• Act decisively to keep small businesses in business. Included in the legislation before Congress is $377 billion for small businesses. This money will guarantee immediate loans that banks provide to small businesses to make payroll, pay rent and other costs, and keep their doors open. But there is a real risk it won’t get out fast enough to make a difference.  So Joe Biden would take unprecedented measures to get it done  Where the government is guaranteeing loans, banks have no commercial excuse for not making them.  So he would call in bank CEOs and tell them that in this time of crisis, it is a matter of the utmost national interest to get these loans out the door quickly and efficiently. And if they don’t, he would seek authority similar to the Defense Production Act to make sure their lending platforms are giving priority to small business. He would also make clear that $377 billion is not a cap — we will spend whatever it takes.  
  • Enforce real conditions and oversight on big corporations.  Joe Biden would tell large companies seeking taxpayer assistance that they need to make hard commitments that the assistance will go toward their workers, not toward enriching their CEOs or shareholders. He would hold the strictest line on bans on buybacks and raises for executives. He would impose the highest scrutiny on payroll plans. And he would impose strict oversight and enforcement of these conditions by appointing strong regulators focused on corporate accountability and worker protections in the event of bankruptcy. Joe Biden will not let companies off the hook, the way the White House and Senate originally proposed.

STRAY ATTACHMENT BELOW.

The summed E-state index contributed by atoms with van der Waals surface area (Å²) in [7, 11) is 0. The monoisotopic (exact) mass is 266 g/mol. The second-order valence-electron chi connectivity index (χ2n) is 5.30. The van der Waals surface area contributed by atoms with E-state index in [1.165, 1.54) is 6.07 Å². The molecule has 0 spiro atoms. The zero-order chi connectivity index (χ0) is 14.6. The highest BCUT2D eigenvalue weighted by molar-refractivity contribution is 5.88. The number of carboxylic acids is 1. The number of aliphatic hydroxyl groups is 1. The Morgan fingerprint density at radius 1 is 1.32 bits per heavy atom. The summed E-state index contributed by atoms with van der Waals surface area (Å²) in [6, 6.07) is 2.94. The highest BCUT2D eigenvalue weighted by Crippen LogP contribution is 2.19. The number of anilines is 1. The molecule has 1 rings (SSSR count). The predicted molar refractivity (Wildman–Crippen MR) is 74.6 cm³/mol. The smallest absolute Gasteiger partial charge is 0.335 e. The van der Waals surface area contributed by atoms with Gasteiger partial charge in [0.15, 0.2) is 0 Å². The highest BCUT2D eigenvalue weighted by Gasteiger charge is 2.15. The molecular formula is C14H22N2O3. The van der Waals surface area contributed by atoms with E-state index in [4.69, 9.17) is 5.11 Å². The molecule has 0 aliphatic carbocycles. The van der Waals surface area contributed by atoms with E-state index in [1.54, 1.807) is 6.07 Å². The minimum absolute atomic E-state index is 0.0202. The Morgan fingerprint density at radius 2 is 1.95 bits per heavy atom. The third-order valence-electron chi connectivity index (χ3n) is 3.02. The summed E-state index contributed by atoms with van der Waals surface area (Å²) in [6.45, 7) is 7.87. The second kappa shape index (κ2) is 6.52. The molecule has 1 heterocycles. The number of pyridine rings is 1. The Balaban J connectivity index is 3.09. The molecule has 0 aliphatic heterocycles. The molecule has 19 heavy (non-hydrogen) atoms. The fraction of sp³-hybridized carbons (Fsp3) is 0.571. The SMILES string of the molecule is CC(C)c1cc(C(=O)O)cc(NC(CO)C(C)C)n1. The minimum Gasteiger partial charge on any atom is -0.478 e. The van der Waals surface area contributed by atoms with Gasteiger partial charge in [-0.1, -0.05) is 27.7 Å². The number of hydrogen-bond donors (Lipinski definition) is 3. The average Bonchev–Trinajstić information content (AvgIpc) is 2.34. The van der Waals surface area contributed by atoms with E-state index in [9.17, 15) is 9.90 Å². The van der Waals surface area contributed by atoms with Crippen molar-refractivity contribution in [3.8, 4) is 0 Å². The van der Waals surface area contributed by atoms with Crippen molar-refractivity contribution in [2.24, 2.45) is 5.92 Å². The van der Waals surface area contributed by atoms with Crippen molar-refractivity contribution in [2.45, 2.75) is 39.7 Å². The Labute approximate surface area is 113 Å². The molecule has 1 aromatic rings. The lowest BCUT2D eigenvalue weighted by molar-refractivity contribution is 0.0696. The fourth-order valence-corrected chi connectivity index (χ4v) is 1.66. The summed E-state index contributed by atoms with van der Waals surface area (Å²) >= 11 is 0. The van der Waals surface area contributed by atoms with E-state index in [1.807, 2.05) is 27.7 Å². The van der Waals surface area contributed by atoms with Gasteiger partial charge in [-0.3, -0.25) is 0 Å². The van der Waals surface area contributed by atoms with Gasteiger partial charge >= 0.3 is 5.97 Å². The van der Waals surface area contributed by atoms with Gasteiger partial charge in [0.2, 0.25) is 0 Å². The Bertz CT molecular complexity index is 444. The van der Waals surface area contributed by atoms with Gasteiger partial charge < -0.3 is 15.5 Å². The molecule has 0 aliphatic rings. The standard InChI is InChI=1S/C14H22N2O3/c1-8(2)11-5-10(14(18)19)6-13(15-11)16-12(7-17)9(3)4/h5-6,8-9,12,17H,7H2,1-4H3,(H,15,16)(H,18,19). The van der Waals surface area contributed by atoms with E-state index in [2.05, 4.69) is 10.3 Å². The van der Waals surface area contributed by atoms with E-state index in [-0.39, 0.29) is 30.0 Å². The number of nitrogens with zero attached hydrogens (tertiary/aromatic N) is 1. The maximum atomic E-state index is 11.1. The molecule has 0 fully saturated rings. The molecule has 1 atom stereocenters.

THIRD, bring the leaders of Congress together to build the next deal. This was a good start.  But more must be done. Congress approved direct cash relief — $1,200 per person to help working families through this crisis.  But it’s a one-off.  And Congress didn’t include direct student loan forgiveness, or Social Security boosts for seniors, or cost-free treatment for COVID-19, full paid sick leave for our workers, or sufficient fiscal relief to states.  Joe Biden would:

  • Provide for additional checks to families should conditions require.
  • Forgive a minimum of $10,000 per person of federal student loans, as proposed by Senator Warren and colleagues. Young people and other student debt holders bore the brunt of the last crisis. It shouldn’t happen again.
  • Increase monthly Social Security checks by $200/month, as proposed by Senator Wyden and colleagues. Seniors and people with disabilities are uniquely at risk right now.
  • Provide emergency paid sick leave to everyone who needs it, with no one left out.  This should include workers in all industries and all sectors, regardless of company size, and including gig workers, domestic workers, contractors, and the self-employed.
  • Ensure that no one has to pay a dollar out of pocket for COVID-19 testing, treatment, or an eventual vaccine 
  • Provide all necessary fiscal relief to states so their workers and communities get the help they need, especially those on the front lines like New York.

The bottom line is that Congress will have to keep acting. This is not the last bill.  There will be more. And Joe Biden would do whatever it takes, spend whatever it takes, move heaven and earth to help all the people harmed by this crisis.